As a simple example, Eaton Vance got approval not too long ago for a new kind of structure called an ETMF (exchange-traded mutual fund), which is an actively managed ETF. It has the daily liquidity of an ETF, but the fund company doesn’t have to disclose the underlying positions within that ETF on a daily basis like it does with a traditional ETF. Its disclosure is based more on the mutual fund standard of every six months, which will allow that ETF provider to more actively manage the strategy without daily transparency into it. I don’t know if it will be a good product or a bad product, but I do know it will work to drive down the price of active management.
When you combine all the different lower-cost investment products that have and will continue to come out, I think it’s undeniable that there will be a deep impact on active managers. Premium managers will always be able to charge a premium price, but many active managers are going to have to change the way that they manage their books in order to justify their higher fees. That’s why I refer to this trend as the race to zero, and it’s happening both at the product level and at the advisory level because of digital platforms.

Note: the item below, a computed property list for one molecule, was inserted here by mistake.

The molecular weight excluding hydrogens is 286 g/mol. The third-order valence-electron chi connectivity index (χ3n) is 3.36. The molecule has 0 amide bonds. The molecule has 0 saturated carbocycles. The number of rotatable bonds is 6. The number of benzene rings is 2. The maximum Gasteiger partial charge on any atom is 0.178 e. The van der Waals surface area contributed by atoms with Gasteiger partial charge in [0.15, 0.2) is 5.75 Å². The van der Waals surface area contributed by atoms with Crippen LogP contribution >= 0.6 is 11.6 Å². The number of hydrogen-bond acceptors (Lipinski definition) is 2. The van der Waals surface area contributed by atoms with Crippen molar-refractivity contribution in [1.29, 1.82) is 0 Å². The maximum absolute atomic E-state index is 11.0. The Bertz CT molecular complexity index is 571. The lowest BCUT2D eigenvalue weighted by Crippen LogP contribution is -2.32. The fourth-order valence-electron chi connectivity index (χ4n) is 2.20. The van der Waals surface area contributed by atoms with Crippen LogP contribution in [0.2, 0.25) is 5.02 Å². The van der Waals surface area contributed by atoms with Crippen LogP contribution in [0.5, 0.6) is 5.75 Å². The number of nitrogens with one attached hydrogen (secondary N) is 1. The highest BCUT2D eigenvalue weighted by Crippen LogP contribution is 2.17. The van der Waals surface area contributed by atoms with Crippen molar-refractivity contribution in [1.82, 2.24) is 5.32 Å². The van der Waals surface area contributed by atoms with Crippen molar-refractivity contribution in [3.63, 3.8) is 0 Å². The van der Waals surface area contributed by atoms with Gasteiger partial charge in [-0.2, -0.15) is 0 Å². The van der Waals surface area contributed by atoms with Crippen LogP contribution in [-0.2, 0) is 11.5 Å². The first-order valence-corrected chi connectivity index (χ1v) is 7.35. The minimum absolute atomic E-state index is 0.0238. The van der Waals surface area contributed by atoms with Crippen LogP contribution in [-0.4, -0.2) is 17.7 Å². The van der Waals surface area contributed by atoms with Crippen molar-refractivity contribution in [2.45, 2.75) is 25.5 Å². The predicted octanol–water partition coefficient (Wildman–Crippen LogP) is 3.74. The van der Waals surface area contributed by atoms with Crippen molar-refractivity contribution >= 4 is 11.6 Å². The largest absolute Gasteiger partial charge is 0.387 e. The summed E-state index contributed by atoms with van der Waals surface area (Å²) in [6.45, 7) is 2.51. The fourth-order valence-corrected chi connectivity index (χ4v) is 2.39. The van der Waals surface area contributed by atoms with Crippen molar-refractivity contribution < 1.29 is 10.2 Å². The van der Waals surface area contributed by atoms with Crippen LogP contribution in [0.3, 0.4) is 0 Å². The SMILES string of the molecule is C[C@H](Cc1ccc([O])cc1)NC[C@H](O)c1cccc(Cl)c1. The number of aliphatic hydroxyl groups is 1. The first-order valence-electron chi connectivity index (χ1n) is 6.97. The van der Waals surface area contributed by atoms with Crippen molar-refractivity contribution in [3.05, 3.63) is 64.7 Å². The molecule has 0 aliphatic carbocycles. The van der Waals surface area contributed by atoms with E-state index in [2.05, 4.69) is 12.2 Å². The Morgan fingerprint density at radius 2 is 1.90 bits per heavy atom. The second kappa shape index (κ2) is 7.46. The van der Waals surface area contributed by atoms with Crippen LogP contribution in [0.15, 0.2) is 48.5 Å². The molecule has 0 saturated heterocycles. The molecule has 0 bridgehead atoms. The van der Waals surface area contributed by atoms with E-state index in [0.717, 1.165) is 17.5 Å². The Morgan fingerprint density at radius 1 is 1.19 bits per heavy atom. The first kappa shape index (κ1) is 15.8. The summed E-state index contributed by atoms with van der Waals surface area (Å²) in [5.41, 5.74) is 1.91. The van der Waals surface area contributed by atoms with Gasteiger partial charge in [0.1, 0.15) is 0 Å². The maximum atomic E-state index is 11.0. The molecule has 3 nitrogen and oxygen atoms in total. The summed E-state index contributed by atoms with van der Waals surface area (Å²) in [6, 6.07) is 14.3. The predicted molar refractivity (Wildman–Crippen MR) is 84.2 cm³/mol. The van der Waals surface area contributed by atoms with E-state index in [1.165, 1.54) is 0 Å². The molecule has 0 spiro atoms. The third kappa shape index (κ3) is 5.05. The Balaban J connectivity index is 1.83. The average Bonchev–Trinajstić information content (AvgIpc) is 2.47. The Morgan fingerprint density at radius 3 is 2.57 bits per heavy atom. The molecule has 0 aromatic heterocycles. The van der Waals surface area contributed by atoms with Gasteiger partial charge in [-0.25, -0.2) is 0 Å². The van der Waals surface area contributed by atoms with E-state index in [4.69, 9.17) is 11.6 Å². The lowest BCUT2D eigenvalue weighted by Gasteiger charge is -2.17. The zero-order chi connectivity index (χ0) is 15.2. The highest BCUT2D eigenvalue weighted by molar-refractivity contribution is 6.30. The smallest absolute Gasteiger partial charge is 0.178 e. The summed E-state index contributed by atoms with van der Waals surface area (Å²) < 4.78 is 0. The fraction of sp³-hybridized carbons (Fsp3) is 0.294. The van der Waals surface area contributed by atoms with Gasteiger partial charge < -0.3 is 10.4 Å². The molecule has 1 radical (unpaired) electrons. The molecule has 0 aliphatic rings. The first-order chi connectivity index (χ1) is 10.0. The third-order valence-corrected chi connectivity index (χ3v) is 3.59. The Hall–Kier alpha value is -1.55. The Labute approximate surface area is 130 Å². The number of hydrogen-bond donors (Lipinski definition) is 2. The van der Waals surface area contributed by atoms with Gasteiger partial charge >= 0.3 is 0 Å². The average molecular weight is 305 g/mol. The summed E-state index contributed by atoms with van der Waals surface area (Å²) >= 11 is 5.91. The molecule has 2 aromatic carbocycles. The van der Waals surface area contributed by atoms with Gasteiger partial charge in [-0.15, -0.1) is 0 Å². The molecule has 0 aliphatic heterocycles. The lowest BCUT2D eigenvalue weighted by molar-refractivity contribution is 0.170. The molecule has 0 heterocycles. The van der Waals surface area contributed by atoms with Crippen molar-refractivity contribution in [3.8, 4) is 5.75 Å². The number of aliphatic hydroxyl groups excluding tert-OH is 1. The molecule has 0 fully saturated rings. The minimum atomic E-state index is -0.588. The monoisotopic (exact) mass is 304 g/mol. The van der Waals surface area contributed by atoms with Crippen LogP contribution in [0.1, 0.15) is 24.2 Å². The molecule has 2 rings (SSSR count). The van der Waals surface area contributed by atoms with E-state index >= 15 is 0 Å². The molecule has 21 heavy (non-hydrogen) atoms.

I think we will see a similar impact in the LP and hedge fund space in the sense that the truly brilliant investors will survive and thrive, and they’ll continue to be able to charge premium prices for premium performance. Clients will still be willing to give up liquidity and pay a higher fee in order to get access to that performance. So, I suspect that “star managers” and things like private equity and other illiquid investments will continue to be very popular. But these pricing pressures pose a distinct competitive threat for the folks who aren’t premium providers.
The bottom line from an investment perspective is that an end investor now can build a very sophisticated, very globally diversified portfolio at a far lower cost and with far better liquidity terms than that same client could have built even five years ago. Asset managers and wealth managers are going to have to respond to all of these trends. In an era of commoditization of services, they will need a differentiated business model and clear articulation of their value proposition to justify their higher fees. And in the wake of downward pricing pressure, they will need to focus on core competencies and increase their use of outsourcing to drive profitability.
This article originally ran in the September/October 2015 issue of CFA Institute Magazine.
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All posts are the opinion of the author. As such, they should not be construed as investment advice, nor do the opinions expressed necessarily reflect the views of CFA Institute or the author’s employer.